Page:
European Committee’s annual report for Turkey highlights flaws in spheres of protecting civil rights and ensuring freedom of expression. Despite certain progress, the rights of Kurdish population, national minorities and women continue to be restricted, says the report published on Wednesday, October 14. The document reflects the results of surveys conducted by the recommendation of Turkish Government. 39% of female respondents reported being subjected to violence, and 15% confessed to being victims of sexual assault, AFP agency reports.
As a positive example, the report focuses on cases against several high-ranking Turkish servicemen who plotted a government coup. Court proceeding against alleged “putchists” is the first case in Turkey’s history, says the document. Authors of the report also stress that Turkish servicemen “continue misusing their political influence” in the country. Thus, high-ranking officers have several times made their own statements on policy and attitude towards Kurds, religious minorities and a number of other political problems, Reuters reports.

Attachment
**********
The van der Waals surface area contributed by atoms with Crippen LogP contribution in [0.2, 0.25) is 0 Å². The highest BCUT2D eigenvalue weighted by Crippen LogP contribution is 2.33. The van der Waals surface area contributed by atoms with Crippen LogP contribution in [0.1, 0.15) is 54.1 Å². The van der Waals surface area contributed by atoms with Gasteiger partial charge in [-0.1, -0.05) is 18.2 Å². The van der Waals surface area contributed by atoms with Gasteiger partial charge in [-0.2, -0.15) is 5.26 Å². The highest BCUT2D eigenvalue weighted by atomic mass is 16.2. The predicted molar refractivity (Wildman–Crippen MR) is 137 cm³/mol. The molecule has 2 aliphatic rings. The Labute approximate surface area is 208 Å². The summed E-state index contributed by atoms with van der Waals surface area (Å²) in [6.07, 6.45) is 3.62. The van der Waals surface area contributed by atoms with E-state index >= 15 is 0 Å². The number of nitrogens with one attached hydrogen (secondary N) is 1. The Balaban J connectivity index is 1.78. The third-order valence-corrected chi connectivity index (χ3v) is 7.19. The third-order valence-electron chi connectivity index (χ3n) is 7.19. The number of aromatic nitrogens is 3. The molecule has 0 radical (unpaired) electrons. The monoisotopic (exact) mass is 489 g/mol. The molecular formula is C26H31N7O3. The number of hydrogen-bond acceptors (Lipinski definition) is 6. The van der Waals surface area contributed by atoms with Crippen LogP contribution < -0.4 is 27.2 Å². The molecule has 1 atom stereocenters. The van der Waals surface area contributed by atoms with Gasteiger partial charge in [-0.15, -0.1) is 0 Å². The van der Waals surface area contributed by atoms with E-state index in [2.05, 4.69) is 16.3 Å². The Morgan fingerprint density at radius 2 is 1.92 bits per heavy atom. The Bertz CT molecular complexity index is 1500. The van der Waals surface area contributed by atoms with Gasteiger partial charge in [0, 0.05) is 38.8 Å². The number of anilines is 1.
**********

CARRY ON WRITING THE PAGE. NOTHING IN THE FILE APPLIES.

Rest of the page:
Release further says that Turkey started its EU process in 2005. Certain member states of the Union, particularly France, are against the Islamic country’s membership. Christian Party Bloc in Germany also holds a negative stance on the issue and offers “privileged partnership” as an alternative. Germany’s Free Democratic Party does not actually object to Turkey’s becoming an EU member, however, their leaders believe the country does not yet have relevant prerequisites, DW-WORLD.DE reports.